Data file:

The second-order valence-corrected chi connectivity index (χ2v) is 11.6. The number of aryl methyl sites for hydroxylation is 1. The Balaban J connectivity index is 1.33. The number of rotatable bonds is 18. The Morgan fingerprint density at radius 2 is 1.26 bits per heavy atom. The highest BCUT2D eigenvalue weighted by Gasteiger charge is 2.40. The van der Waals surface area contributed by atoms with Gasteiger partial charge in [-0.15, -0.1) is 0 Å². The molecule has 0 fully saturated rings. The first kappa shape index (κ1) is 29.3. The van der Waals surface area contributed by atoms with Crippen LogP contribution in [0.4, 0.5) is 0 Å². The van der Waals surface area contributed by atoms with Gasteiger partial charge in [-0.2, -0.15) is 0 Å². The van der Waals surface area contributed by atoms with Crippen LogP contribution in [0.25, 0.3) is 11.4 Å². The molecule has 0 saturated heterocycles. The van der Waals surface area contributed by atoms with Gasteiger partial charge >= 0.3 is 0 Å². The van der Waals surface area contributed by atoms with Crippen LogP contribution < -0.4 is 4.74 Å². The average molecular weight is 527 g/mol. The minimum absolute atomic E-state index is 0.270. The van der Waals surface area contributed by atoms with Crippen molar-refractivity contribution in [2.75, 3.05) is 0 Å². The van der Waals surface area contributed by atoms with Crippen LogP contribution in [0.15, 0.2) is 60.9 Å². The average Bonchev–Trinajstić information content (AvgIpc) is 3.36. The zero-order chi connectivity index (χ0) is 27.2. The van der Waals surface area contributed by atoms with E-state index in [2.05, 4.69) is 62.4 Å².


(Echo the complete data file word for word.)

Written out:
The second-order valence-corrected chi connectivity index (χ2v) is 11.6. The number of aryl methyl sites for hydroxylation is 1. The Balaban J connectivity index is 1.33. The number of rotatable bonds is 18. The Morgan fingerprint density at radius 2 is 1.26 bits per heavy atom. The highest BCUT2D eigenvalue weighted by Gasteiger charge is 2.40. The van der Waals surface area contributed by atoms with Gasteiger partial charge in [-0.15, -0.1) is 0 Å². The molecule has 0 fully saturated rings. The first kappa shape index (κ1) is 29.3. The van der Waals surface area contributed by atoms with Crippen LogP contribution in [0.4, 0.5) is 0 Å². The van der Waals surface area contributed by atoms with Gasteiger partial charge in [-0.2, -0.15) is 0 Å². The van der Waals surface area contributed by atoms with Crippen LogP contribution in [0.25, 0.3) is 11.4 Å². The molecule has 0 saturated heterocycles. The van der Waals surface area contributed by atoms with Gasteiger partial charge >= 0.3 is 0 Å². The van der Waals surface area contributed by atoms with Crippen LogP contribution < -0.4 is 4.74 Å². The average molecular weight is 527 g/mol. The minimum absolute atomic E-state index is 0.270. The van der Waals surface area contributed by atoms with Crippen molar-refractivity contribution in [2.75, 3.05) is 0 Å². The van der Waals surface area contributed by atoms with Crippen LogP contribution in [0.15, 0.2) is 60.9 Å². The average Bonchev–Trinajstić information content (AvgIpc) is 3.36. The zero-order chi connectivity index (χ0) is 27.2. The van der Waals surface area contributed by atoms with E-state index in [2.05, 4.69) is 62.4 Å².